SEC Officials Warn of Lawyers Undermining Cooperation and Acknowledge Headwinds in Crypto Enforcement

April 5, 2024

SEC Officials Warn of Lawyers Undermining Cooperation and Acknowledge Headwinds in Crypto Enforcement

By Temidayo Aganga-Williams, partner

On April 3, 2024, at The SEC Speaks in 2024 conference, officials from the U.S. Securities and Exchange Commission (SEC) cautioned lawyers appearing before the agency to avoid undermining their clients’ cooperation efforts.

In recent years, SEC Division of Enforcement Director Gurbir Grewal has reiterated the importance of cooperation, self-reporting as an element of cooperation, and self-policing through robust compliance programs for SEC-regulated entities.  On Wednesday, Sam Waldon, chief counsel for the SEC’s Division of Enforcement, reaffirmed the agency’s approach to cooperation and emphasized that it must be fulsome and surpass mere compliance with subpoenas and documents requests.  Waldon explained this may include “providing us with documents that we arguably can’t compel, conducting an internal investigation and providing us with the results of it, waiving privileges, and producing otherwise potentially privileged documents that help us develop the record more fully.” 

Associate enforcement director Stacy Bogert warned that certain actions by counsel may hinder attempts to obtain lower monetary penalties or no penalties at all, including “unreasonable delays in document production, spurious privilege claims, witness coaching during testimony, ignoring conflicts of interest, [and] attacks on the staff.”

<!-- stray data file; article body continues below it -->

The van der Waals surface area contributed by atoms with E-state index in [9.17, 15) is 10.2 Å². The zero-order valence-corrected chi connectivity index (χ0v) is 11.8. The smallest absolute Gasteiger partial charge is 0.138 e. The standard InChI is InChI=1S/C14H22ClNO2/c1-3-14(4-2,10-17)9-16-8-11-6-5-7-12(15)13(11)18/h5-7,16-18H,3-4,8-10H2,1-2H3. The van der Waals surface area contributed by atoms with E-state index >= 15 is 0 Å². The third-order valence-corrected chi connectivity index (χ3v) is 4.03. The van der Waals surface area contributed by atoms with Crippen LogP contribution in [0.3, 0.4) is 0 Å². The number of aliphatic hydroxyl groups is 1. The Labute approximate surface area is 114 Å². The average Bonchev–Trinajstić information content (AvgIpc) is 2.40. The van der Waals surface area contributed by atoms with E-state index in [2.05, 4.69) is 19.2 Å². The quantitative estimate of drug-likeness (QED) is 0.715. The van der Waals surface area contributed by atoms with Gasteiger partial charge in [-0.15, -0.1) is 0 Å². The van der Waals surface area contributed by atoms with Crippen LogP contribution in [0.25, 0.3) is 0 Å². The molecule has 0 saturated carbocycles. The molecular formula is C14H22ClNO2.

Also at the conference, Enforcement Director Grewal acknowledged that the SEC was “facing significant headwinds” in its enforcement efforts, highlighting challenges to its authority to regulate the crypto industry.  “We have confronted significant non-compliance and many, many creative attempts by market participants to avoid our jurisdiction,” he said.

Grewal highlighted the March 27, 2024, decision of Judge Katherine Polk Failla of the U.S. District Court for the Southern District of New York in SEC v. Coinbase, Inc.  In the decision, Judge Failla ruled in the SEC’s favor and against the majority of Coinbase’s motion to dismiss, finding that the agency had a plausible case against the exchange.  The SEC sued Coinbase last year, the same week it sued exchange Binance, alleging that Coinbase was, among other things, violating federal securities laws by operating its crypto asset trading platform as an unregistered national securities exchange.

Crypto exchanges are simply the latest canaries in the coal mine.  Developments in this sector are signaling to clients and counsel alike the SEC’s increasingly stringent expectations for cooperation with its investigations.  Although crypto is a cutting-edge subject area, the rules of engagement with the SEC are not—counsel should continue to proceed with caution and show respect. 

The SEC’s emphasis on robust cooperation is consistent with directives from the Department of Justice, which recently revised its corporate enforcement policies to encourage companies to voluntarily disclose wrongdoing in exchange for reduced penalties.